After bidding the Defender farewell in 2016, Jaguar Land Rover tastes defeat in its attempt to stop people from using the Defender ‘shape’.

It’s sometimes difficult to understand how a manufacturer’s marketing guru’s brain works. Maybe I’m just confused, but if somebody can explain why Land Rover is keeping the Defender name and fighting so hard to stop other people copying its old “shape” I would like to know.

The original Defender that I still see on and off our roads is at best a clunky, box-shaped 4×4 with a wheel on each corner and wind-cheating aerodynamics that leave you feeling as if you are always driving headlong into a force-10 gale.


Passage of time: Land Rover new and old Defender.


It was (and still is) a great off-roader, but comfortable it certainly has never been. To me, drivers of the original Defender always look as if they are sitting stiffly at attention and staring into rearview mirrors the size of soup plates. They all also wear determined looks on their faces — something that is probably necessary given the lumbering progress of their chosen transport.

The habit of then adding all types of gadgets from gas bottles, to huge roof racks, off-road jacks, rooftop tents, winches and snorkels certainly gives the Defender that “Out of Africa” look. Very impressive — especially in Sandton rush-hour traffic. It’s a pity that safari suits for office wear are no longer in style.

So, why after announcing with blowing bugles in 2016 that the Defender was no more, not give the old legend a decent funeral and move on?

There are plenty of names that go with the rugged call of Land Rover and Range Rover. Why stick with the Defender name and attach it to a new vehicle that has nothing in common with the box that dragged the company across the years, and through various corporate owners, into the 21st century?

How about naming the new vehicle the “Grenadier”? Oops, sorry, that name is already taken by the Canadians and their look-alike (but different, they say), off-roader.

An artist’s impression of the INEOS Grenadier.
An artist’s impression of the INEOS Grenadier.


Then to add to the confusion and add unnecessary controversy to the new vehicle, Jaguar Land Rover (now owned by Tata of India, if you can’t recall), went to the UK’s High Court. There, they tried to legally defend their right to a shape that over the years probably hasn’t got any pulses racing.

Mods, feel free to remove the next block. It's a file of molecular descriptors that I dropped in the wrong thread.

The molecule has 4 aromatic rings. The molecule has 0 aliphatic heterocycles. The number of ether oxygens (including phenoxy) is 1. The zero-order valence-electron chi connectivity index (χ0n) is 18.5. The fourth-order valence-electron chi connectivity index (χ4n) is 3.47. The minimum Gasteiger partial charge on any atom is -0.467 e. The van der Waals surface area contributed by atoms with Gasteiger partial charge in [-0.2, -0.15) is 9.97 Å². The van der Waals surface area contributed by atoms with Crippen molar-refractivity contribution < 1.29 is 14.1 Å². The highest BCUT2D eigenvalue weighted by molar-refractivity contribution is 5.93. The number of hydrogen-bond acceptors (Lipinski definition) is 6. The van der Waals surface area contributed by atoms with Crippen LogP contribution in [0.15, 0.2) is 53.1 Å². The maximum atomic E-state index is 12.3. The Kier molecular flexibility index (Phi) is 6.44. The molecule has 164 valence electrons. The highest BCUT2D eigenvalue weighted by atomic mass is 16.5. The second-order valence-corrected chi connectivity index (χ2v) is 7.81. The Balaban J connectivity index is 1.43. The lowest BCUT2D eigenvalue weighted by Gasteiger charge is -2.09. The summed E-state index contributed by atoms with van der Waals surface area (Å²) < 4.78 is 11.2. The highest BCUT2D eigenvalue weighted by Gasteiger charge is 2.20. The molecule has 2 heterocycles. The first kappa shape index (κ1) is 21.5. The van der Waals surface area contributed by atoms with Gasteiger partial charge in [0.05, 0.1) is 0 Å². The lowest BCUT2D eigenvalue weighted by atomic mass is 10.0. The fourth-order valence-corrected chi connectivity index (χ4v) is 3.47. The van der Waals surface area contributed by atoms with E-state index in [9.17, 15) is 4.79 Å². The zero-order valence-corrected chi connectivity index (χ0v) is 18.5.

It must have been tough for a British judge, who probably has an old, bottle-green Defender dropping off straw bales for the polo ponies, to throw the company out of court.

Imagine hardening a British, tradition-obeying juristic heart against a corporate plea which said:

“The Land Rover Defender is an iconic vehicle which is part of Land Rover’s past, present and future. Its unique shape is instantly recognisable and signifies the Land Rover brand around the world.”

The poor judge’s curly white wig must have turned grey and moulted onto his red gown.

Ineos Automotive, the Canadian outfit who will be launching the new Def.., er, sorry Grenadier in 2021, have openly admitted that their inspiration was the original Land Rover Defender.

True to tradition, they will reportedly be using live axles and coil springs mounted on a ladder chassis as the basis for their new offering. It is reported that BMW could supply the engine for the new vehicle. (That rings a bell, doesn’t it?)



The new Defender being publicised around the globe has two things in common with the old model: The Land Rover badge and the Defender name. Otherwise, it’s an entirely different modern offering that will enable the company to meet the emission standards that the original could not.

The New Land Rover Defender
The new Land Rover Defender which digital launch was held recently

The last Defender rolled off the production line at Solihull in January 2016, after a production run that began in 1948. Landie fans claim that about two million were made and that about 70% are still on the road.

The challenge for Jaguar Land Rover now is to build a place in the market for the new Defender, without having people always refer to the old model and question owners about whether they are driving an old one or a new one.

Wouldn’t it also be embarrassing if the Grenadier became a bestseller?